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Eating An Egg A Day May Be Beneficial?

Image result for eggs Remember all the dietary advice that for years told us to avoid or limit consumption of eggs - that since they were high in cholesterol, they were bad for us and would increase our risk for heart disease? And the nonsense that we should only eat the egg whites while throwing out the yolks? Hah...That advice was wrong, which another recent study confirms.

Eggs are an amazingly nutritious food. They’re loaded with high quality protein, healthy fats, vitamins, minerals, high in choline (a brain nutrient), biotin, antioxidants, lutein, and zeaxanthin. One review of studies (involving millions of people) looked at whole egg consumption  and found that high egg consumption (up to one egg per day) is not associated with increased risk of coronary heart disease or stroke, and in fact there was a reduced risk of hemorrhagic stroke. Only among diabetics was there an elevated risk of coronary heart disease with high egg consumption (up to 1 egg per day). Another study found a lower risk of type 2 diabetes in middle-aged men (see post).

A recent study from Finland found that neither cholesterol nor egg intake (eating one egg per day) is associated with an increased risk of dementia or Alzheimer's disease in Finnish men who were followed for 22 years. Instead, eating eggs was associated with better cognitive performance in certain areas such as executive function, which includes memory, problem solving, and planning (they were given neuropsychological tests). From Science Daily:

High cholesterol intake and eggs do not increase risk of memory disorders

A new study from the University of Eastern Finland shows that a relatively high intake of dietary cholesterol, or eating one egg every day, are not associated with an elevated risk of dementia or Alzheimer's disease. Furthermore, no association was found in persons carrying the APOE4 gene variant that affects cholesterol metabolism and increases the risk of memory disorders. APOE4 is common in Finland.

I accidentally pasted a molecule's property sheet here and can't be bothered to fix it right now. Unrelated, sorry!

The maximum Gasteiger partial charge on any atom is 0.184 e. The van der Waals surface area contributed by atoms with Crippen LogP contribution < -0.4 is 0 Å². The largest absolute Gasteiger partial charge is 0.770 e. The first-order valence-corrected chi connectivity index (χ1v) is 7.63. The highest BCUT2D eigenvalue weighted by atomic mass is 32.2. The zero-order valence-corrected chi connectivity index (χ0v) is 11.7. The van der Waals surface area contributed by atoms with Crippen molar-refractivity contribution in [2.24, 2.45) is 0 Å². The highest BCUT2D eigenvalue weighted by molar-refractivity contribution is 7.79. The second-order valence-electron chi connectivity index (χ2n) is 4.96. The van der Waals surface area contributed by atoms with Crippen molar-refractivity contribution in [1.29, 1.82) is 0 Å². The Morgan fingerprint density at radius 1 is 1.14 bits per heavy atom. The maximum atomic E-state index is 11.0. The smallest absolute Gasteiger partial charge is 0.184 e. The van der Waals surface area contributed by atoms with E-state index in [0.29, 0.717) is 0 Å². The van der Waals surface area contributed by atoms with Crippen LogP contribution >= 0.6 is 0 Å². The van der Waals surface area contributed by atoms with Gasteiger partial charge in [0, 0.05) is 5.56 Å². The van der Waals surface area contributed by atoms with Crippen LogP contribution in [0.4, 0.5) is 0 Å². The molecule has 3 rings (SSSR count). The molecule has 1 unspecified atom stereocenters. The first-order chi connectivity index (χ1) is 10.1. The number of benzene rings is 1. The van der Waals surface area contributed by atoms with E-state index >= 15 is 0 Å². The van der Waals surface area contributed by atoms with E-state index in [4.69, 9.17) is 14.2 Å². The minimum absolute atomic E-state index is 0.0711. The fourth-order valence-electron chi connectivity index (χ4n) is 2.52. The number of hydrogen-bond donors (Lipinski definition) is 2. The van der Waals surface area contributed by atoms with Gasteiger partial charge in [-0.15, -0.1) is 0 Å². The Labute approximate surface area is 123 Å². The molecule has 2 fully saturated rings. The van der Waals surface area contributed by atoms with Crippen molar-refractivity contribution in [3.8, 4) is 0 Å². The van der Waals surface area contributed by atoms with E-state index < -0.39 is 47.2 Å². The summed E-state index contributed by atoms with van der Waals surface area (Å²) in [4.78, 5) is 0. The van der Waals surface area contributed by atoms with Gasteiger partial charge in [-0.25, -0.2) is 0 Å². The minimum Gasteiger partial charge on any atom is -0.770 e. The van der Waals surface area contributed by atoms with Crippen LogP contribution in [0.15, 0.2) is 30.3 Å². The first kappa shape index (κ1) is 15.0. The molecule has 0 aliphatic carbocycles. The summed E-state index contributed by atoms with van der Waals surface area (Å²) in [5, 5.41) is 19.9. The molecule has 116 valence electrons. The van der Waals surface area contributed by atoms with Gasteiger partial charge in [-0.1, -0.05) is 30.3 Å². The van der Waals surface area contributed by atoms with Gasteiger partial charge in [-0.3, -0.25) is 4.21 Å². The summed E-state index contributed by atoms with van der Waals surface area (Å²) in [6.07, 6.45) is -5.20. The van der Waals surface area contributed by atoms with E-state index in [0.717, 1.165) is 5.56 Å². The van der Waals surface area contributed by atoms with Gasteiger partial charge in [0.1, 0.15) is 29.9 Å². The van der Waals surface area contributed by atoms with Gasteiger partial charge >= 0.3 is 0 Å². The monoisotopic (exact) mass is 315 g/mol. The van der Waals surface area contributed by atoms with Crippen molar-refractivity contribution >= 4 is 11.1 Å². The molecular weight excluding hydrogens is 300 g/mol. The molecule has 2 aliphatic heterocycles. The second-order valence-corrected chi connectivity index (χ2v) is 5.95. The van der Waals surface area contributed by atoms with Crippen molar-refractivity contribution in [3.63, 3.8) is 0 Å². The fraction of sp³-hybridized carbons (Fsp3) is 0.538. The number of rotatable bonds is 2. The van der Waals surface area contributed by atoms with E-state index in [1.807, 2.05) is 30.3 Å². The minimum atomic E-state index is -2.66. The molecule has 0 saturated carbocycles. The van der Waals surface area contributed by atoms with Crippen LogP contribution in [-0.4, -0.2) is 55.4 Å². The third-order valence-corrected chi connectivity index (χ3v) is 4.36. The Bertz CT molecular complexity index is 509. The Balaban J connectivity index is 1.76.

The dietary habits of 2,497 men aged between 42 and 60 years and with no baseline diagnosis of a memory disorder were assessed at the onset the Kuopio Ischaemic Heart Disease Risk Factor Study, KIHD, in 1984-1989 at the University of Eastern Finland. During a follow-up of 22 years, 337 men were diagnosed with a memory disorder, 266 of them with Alzheimer's disease. 32.5 per cent of the study participants were carriers of APOE4.

The study found that a high intake of dietary cholesterol was not associated with the risk of dementia or Alzheimer's disease -- not in the entire study population nor in the carriers of APOE4. Moreover, the consumption of eggs, which are a significant source of dietary cholesterol, was not associated with the risk of dementia or Alzheimer's disease. On the contrary, the consumption of eggs was associated with better results in certain tests measuring cognitive performance

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